High VTT sends our best QX9650 to an early grave...

We have been using this particular QX960 processor for an upcoming X48 comparison article and testing was going quite well (not blaming a particular board somehow seems appropriate). We thought we had made it past that mystical, magical, and more importantly, stable mark of 450FSB with a Quad Core. However, in order to get to that point on this particular board, we (Editor- Raja in case the police get involved) made the mistake of using a very high VTT termination voltage of 1.51V (VTT is used to terminate data lines between the MCH and CPU).

We should have known better really, especially after Kris posted up a recommended voltage-operating chart in the ASUS Striker II Extreme review.  We do not know what is worse now, Kris saying I told you so (jokingly, well maybe not) or the thought of replacing this $1000 CPU.   We thought it would be beneficial for others to learn from our mistakes so here goes.

This particular CPU was a great example of a QX9650 hitting 4GHz stable at a mere 1.29V on most motherboards (tears are flowing in the beer tonight). We know users are running VTT voltages even higher than ours on 45nm processors and probably have not had a problem yet. We will run high VTT voltages in short bursts to test the limits of the board and CPU. However, this is the first time we have tried anything over 1.45V on a 24+-hour basis to test application stability.

Let this be a warning – do not go over 1.4V maximum for 24/7 use! We are certain that the high VTT voltage and extended testing was the cause of death, as we made no other major or obvious changes within the BIOS that could have instigated a failure. Obviously, we tried to boot the processor in a number of other motherboards without success before we decided to post our results up.

This is our first 45nm Quad core processor we managed to kill outright during testing.  We hope it is the last one too. The problem is that we also have a Q9300 that is on life support after experiencing a 36-hour run at 435FSB with VTT set to 1.45V. While our experiences might not represent results elsewhere, we thought our advice to just, “Say no to high VTT” is worth a quick post.  We have had enough VTT/GTL adjusting in the last year to last us a lifetime – just give us Nehalem quickly, please.

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  • autumnale - Tuesday, May 06, 2008 - link

    http://www.intel.com/design/processor/datashts/318...">http://www.intel.com/design/processor/datashts/318...

    http://download.intel.com/design/processor/datasht...">http://download.intel.com/design/processor/datasht...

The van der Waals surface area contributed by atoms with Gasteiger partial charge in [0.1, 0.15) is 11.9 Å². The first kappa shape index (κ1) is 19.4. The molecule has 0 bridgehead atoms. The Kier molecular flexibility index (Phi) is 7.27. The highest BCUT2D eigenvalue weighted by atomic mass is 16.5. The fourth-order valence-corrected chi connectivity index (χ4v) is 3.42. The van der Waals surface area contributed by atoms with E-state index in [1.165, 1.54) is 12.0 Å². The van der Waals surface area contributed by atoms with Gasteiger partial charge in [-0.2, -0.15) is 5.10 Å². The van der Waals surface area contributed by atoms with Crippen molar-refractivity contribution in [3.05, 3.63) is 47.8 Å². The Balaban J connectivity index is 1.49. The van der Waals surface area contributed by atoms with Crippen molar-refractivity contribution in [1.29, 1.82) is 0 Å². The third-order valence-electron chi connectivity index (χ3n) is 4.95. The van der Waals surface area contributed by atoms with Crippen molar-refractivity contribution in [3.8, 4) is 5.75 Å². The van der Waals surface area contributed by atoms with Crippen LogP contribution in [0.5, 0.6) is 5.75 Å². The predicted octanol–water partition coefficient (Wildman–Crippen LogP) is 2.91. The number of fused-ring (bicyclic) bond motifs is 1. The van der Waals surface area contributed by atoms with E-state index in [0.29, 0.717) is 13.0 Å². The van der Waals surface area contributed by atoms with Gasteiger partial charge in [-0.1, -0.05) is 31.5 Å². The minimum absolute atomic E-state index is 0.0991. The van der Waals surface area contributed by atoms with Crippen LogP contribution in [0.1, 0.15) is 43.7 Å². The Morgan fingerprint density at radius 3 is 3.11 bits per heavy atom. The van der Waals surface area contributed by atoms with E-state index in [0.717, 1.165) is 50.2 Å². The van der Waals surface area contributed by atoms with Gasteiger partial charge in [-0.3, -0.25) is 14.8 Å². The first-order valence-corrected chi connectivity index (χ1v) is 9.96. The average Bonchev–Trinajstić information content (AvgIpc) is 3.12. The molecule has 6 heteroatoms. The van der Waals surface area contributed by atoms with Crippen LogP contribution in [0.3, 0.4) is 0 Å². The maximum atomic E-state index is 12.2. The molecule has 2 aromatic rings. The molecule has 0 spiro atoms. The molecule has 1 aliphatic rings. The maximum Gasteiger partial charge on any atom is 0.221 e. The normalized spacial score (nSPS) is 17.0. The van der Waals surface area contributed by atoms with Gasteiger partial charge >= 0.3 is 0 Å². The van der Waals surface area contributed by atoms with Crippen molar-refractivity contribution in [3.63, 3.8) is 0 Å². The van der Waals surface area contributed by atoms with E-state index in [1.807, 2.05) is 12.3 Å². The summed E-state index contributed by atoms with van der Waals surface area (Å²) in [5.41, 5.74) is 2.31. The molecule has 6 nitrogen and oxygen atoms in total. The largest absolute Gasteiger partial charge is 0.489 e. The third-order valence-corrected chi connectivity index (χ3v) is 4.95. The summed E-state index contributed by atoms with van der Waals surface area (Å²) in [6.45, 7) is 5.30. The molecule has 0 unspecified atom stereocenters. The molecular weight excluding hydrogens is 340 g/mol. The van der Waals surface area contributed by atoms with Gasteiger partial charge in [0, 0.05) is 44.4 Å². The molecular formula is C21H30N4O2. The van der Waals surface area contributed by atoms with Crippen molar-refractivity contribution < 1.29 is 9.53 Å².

On page 19, Table 2-2 says that the absolute maximum for the FSB termination voltage is... 1.45V

    But I think y'all know that by now I think. :)

    And section 2.6.1 states... And I quote:

    "At conditions exceeding absolute maximum and minimum ratings, neither functionality nor long-term reliability can be expected. Moreover, if a device is subjected to these conditions for any length of time then, when returned to conditions within the functional operating condition limits, it will either not function, or its reliability will be severely degraded."

    I should stop rubbing salt into wounds really. :) I'm just kidding. Seriously, someone had to make the mistake of frying a $1000 CPU so the rest of us won't make the same mistake right?
    Reply
  • sirokket16 - Sunday, April 20, 2008 - link

    Can you please do more testing before you make a post like this? I am very skeptical of your "empirical" findings and I'm sure many others are too. I have been running max Vtt on my board (1.55v) since I bought my processor last summer and I have had zero problems. I think saying things like this creates a false scare within the overclocking community. Many others have been running high Vtts without issue. Not once have I heard this from anyone. Please update your "empirical" findings with some more hard evidence. Reply
  • Heyres - Monday, May 05, 2008 - link

    Can't agree more... I really enjoy reading what you guys have to say, but I think a 1,4V is a really low VTT... I don't think the everyday use can be compared to a 24h stress test. If I use it to reduce a bottele neck on a game for exemple, when the CPU isn't 100% load for more that a few minutes (surely much less than that), can it be that dangerous? What a joy it would be to see some mores facts to backup that information... well maybe when I get a lil richer ill do that my self... till then ill listen what u guys have to say... =) Reply
  • royalcrown - Sunday, April 20, 2008 - link

    While it does suck... I really don't feel sorry for most over clockers that do this....they'll go and spend 4 to 6 hundred dollars on water cooling crap and buy a cheap cpu when they could've just bought the next few steps up most of the time ! When there is no next step up...we'll it might just be better to have patience....lol.